This week we survey our bookshelves in our nerdiest game ever: Book Bingo! Get a sample of our current reads and our to-be-read list. Play along and let us know what’s on your shelf. Learn about our upcoming nerd connoisseur guest. Go cloud spotting. Read some Proust (please!). Engage in total book mayhem.
Welcome to Read.Write.Repeat podcast.
This month we will be giving away the very first comic in the Saga series. To enter, simply follow us on social media and interact with us or leave us a review! We explain more about how the giveaway works toward the end of the show notes.
Listeners weigh in:
Let us know what is on your bookshelf: Designate shelves 1-6 and the draw the following books from each shelf:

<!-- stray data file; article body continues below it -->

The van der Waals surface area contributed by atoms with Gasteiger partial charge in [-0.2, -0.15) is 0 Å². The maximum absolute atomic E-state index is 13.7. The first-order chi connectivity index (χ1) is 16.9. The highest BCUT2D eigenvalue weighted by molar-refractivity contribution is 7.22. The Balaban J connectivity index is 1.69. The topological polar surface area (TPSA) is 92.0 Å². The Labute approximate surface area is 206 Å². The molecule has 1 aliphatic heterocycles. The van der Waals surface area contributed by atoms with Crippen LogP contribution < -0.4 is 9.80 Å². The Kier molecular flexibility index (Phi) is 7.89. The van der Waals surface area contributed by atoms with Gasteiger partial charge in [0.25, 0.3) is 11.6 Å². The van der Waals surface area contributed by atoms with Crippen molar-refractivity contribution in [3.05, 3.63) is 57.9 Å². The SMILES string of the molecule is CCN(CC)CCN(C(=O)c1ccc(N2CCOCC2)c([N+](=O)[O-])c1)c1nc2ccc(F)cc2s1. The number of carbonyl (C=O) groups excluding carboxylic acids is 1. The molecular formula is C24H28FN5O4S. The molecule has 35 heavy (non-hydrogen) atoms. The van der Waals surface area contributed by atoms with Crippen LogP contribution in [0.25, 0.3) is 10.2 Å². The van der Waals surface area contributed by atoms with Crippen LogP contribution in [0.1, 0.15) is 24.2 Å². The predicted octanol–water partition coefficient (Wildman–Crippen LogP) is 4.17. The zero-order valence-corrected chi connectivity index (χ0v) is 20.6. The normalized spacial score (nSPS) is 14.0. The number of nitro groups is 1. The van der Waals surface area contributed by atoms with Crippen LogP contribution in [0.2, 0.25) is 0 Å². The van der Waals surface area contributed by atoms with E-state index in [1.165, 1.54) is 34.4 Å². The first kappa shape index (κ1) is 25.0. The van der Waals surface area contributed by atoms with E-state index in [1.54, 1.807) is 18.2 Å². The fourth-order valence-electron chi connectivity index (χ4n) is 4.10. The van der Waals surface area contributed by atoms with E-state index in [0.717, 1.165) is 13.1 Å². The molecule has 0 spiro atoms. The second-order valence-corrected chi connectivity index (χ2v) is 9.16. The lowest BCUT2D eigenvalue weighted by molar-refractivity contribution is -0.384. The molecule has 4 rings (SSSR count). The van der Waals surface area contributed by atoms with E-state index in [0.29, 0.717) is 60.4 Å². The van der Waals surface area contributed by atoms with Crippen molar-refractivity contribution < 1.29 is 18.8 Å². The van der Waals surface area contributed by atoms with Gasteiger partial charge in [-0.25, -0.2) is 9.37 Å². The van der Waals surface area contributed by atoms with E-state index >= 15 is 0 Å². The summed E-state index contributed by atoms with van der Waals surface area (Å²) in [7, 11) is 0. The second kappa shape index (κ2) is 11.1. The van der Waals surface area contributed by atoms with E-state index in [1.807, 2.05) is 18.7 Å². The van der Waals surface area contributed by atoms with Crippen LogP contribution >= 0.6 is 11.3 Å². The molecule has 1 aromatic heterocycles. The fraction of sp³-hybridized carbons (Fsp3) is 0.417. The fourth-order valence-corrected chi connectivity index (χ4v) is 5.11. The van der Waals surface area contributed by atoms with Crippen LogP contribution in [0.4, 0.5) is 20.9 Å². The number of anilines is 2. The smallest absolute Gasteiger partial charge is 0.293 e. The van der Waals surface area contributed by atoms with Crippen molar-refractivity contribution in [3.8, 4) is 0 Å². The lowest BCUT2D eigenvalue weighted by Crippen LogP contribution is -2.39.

- Book 15 from shelf 1.
- Book 6 from shelf 2.
- Book 10 from shelf 3.
- Book 1 from shelf 4.
- Book 4 from shelf 5.
- Book 7 from shelf 6.
Let us know in the comments section below, or by tagging us on social media! Your response might be featured on an upcoming show, and you will be entered into our monthly giveaway!
Engage with our upcoming guest, Dylan:
Dylan is a science fiction, fantasy, and comic book connoisseur. We are taking questions for him now!
- Have him make a book recommendation for you: Tell him one author, theme, or literary element you like.
- Have him assess a current read by Dylan standards: He will look at the tactile experience of the book, drawings, maps, cover, and invented language.
Let us know in the comments section below, or by tagging us on social media! Your response might be featured in Dylan’s episode, and you will be entered into our monthly giveaway!
To help you find the book you’ve forgotten the title and author to:
- Name that Book: http://www.librarything.com/groups/namethatbook